The Wolf Man (1941)


Executive Produced, Written & Directed by: Michael Dougherty


Lon Chaney Jr. .... The Wolf Man / Larry Talbot
Claude Rains .... Sir John Talbot
Warren William .... Dr. Lloyd
Patric Knowles .... Frank Andrews
Maria Ouspenskaya .... Meleva
Evelyn Ankers .... Gwen Conliffe

Special Appearance:

Bela Lugosi .... Bela

Release Date:
Theatrical: December 12, 1941




A man named Larry Talbot (Lon Chaney Jr.) returns to his ancestral home from America upon the death of his brother where he meets a beautiful young lady named Gwen Conliffe (Evelyn Ankers) who sells him a cane that wards off werewolfs in which they go for a stroll in the woods where he is attacked by what looks like a wolf and kills this beast while Gwen got his fortune told by a gypsy named Bela (Bela Lugosi) who gets paranoid after he reads her palm shortly before this incident.
After Larry is checked by the local Dr. Lloyd (Warren William) he has no scratches or injuries which seems to be odd but later on discovers that he is transforming into a werewolf himself wrecking havoc to locals at night in the deep dark woods in which he fears for others that he will do deadly harm during the next full moon in which he goes to the aid of a surviving gypsy Meleva (Maria Ouspenskaya) on what to do but it is news that he does not want to hear.


There's a nice beginning with the main character Larry Talbott wooing Gwen Conliffe who works at an antique store as well as introducing him a cane that wards off werewoves in which has a nice one liner on him asking what a werewolf is since back in the days this wasn't a common horror story at all. It worked out well with the audience back then becoming mysterious as to what one is while watching this flick.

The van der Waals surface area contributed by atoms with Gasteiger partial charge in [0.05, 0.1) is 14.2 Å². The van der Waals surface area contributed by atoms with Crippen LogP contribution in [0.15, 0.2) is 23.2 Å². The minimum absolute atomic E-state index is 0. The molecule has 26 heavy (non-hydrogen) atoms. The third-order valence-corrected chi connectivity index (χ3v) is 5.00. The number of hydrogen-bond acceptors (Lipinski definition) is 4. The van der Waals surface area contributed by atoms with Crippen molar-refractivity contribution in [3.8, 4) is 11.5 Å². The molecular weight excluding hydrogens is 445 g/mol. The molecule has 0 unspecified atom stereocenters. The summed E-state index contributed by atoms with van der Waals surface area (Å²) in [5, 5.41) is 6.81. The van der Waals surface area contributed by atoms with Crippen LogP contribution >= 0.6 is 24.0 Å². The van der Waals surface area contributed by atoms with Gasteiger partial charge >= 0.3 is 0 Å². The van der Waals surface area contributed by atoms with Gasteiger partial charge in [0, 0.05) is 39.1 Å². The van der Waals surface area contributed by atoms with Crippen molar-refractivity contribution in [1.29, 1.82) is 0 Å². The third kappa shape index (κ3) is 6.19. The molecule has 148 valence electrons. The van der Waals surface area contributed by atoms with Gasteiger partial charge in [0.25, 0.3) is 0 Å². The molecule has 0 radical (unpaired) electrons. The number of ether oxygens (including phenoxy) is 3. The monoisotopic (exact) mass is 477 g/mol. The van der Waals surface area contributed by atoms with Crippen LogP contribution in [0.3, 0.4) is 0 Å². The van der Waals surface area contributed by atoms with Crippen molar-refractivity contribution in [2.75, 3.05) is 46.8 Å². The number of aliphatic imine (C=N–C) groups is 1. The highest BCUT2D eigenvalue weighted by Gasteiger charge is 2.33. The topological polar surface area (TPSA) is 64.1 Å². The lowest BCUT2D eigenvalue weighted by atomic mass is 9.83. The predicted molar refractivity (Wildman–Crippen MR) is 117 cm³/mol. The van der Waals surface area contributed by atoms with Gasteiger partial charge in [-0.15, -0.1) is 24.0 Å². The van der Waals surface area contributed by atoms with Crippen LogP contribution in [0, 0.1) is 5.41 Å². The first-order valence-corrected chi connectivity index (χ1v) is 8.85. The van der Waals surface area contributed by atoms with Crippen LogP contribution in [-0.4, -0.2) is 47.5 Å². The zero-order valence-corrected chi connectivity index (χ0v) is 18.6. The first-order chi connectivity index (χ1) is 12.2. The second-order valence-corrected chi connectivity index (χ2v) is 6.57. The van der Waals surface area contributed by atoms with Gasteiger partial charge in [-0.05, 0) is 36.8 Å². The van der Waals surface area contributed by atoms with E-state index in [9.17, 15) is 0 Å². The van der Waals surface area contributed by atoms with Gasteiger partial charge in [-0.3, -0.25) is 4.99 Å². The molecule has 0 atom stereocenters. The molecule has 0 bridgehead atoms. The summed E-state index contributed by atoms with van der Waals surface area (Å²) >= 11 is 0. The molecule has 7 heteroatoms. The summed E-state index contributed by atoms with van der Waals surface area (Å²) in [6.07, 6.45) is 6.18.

There's also good moments with them together in the woods with fog around them which looks peaceful which at the same time it gives you that feel soon something bad will happen.
The story certainly looks twisted when Gwen has her palm read by a fortune teller and he acts paranoid in which this really draws your attention making you wonder if he is going to be behind the madness on the werewolf incident. There's a real effective scene between the fortune teller and Bela the gypsy reading her palm in which there's great shots on the two of them with Bela acting freaky and the fortune teller getting spooked by all of this. Next, we spot a great shot on the fortune teller running through the woods scared out of her mind as well as Larry trying to look for her.
There's a shot on Larry being attacked by a wolf in which today's standards looks quite phony to watch but back then it would seem horrifying. It's kinda laughable when you spot it today though. A good camera shot on him losing conciousness and falling to the ground.
The writing looked mysteriously well done later on after a funeral service happens in which we spot a gypsy woman named Meleva saying her last words in which this looked creepy to watch on what is happening here making it a good drawing card to suspecting that Larry could be a werewolf now. It still stands out in today's standards making it look effective and it was quite original and inspired other similar ideas for future mysterious horror films.